* Miller, David, ed. (2003). Tell Me Lies: Propaganda and Media Distortion in the Attack on Iraq. London: Pluto Press, pp. 310.
* Seib, Philip (2004). Beyond the Front Lines: How the News Media Cover a World Shaped by War. New York: Palgrave-MacMillan. pp.185.
* Baum, Matthew (2003). Soft News Goes to War: Public Opinion and American Foreign Policy in the New Media Age. Princeton, NJ: Princeton University Press, pp. 353.
News media maintain a critical social role, and recent works by Seib, Baum, and Miller offer valuable contributions to a vast body of literature on this subject through their focus on changes that are reshaping that role. Each of the texts grounds itself in the notion that media are vital for the preservation and development of democracy in an evolving global community, but from there they offer divergent yet equally important perspectives. Focusing on war and U.S. foreign policy, Beyond the Front Lines, Soft News, and Tell Me lies offer readers valuable understanding of ways in which media shape and influence public opinion.
In Beyond the Front Lines, Seib contends that "news media's job is to educate the public about the new causes and contexts of conflicts as well as the dynamic of political and economic globalization" (p. xii). His analysis of U.S. coverage of the invasion of Iraq reveals how U.S. news outlets struggle with this endeavor as they fail to provide crucial context. Highlighting these failures is a new global journalism comprised of numerous Internet and international news sources that is forcing U.S. media to confront their shortcomings.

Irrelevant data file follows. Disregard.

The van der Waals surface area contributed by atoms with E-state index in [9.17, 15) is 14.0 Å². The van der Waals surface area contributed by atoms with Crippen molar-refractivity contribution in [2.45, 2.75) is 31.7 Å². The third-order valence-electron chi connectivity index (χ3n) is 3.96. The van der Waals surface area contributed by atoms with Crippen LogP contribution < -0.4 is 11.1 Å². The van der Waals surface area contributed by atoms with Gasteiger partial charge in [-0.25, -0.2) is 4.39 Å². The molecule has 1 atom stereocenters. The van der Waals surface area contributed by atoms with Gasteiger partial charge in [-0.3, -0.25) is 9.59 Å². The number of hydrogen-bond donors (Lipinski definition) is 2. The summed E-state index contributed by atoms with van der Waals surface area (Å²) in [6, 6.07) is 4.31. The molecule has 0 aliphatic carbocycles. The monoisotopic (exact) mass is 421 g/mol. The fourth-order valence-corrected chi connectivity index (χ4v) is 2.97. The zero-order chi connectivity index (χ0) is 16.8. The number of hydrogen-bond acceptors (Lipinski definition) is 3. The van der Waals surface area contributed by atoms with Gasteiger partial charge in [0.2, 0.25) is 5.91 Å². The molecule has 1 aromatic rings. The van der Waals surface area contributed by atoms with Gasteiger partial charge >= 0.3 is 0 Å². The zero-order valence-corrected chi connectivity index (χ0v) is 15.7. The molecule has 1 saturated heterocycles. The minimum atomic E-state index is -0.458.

During the Iraq invasion, U.S. media were critiqued for their use of embedded reporters, the lack of international bureaus, real-time vs. informed reporting, and sanitized coverage. Beyond the Front Lines acknowledges these criticisms but focuses more on the difficult task faced by reporters attempting to balance an identity as detached journalists with the reality of American citizenship. Even as he recognizes the production of numerous inaccurate stories, i.e., the legend of Jessica Lynch, the author's assumption that U.S. media institutions demand objective and unbiased accounts overshadows the critiques. Stating that "precision in war coverage is...elusive" (p. 77), Seib applauds the efforts of U.S. journalists and argues that "during the Iraq war, most American journalists positioned themselves on that middle ground" between reporting and saluting (p. 86).
This forgiveness is not evident when considering the biases exhibited by Middle Eastern news organizations or the reliability of online news venues. Thanking technology for providing a voice for the silenced, these new players in the distribution of news deserve skepticism. He cautions that "web-based information... does lend itself to deception" (p. 95), and singles out Al-Jazeera to explain that "credibility and objectivity are not the same thing" (p. 107). U.S. media giants successfully transform military generals into objective military analysts, but Al-Jazeera needs reminding that access to important sources does not justify reporting propaganda as fact (p. 107). The argument that Arab media must offer more than the "Arab point of view... [because] Arab people deserve the truth..." (p. 113) needs to be expanded; otherwise media coverage during war time will remain problematic.
Matthew Baum's Soft News offers a similar understanding of news media's ability to shape political understanding, but shifts the focus to changes in the U.S. news landscape that are impacting public opinion and political decision making. Grounded in both political science and communication, Soft News establishes a news dichotomy that reveals coverage differences found in traditional hard news programs and the more recent television genre represented by The Daily Show, Access Hollywood, and Entertainment Tonight. For Baum, these coverage variations raise important questions concerning the extent and circumstances under which entertainment programs (i. …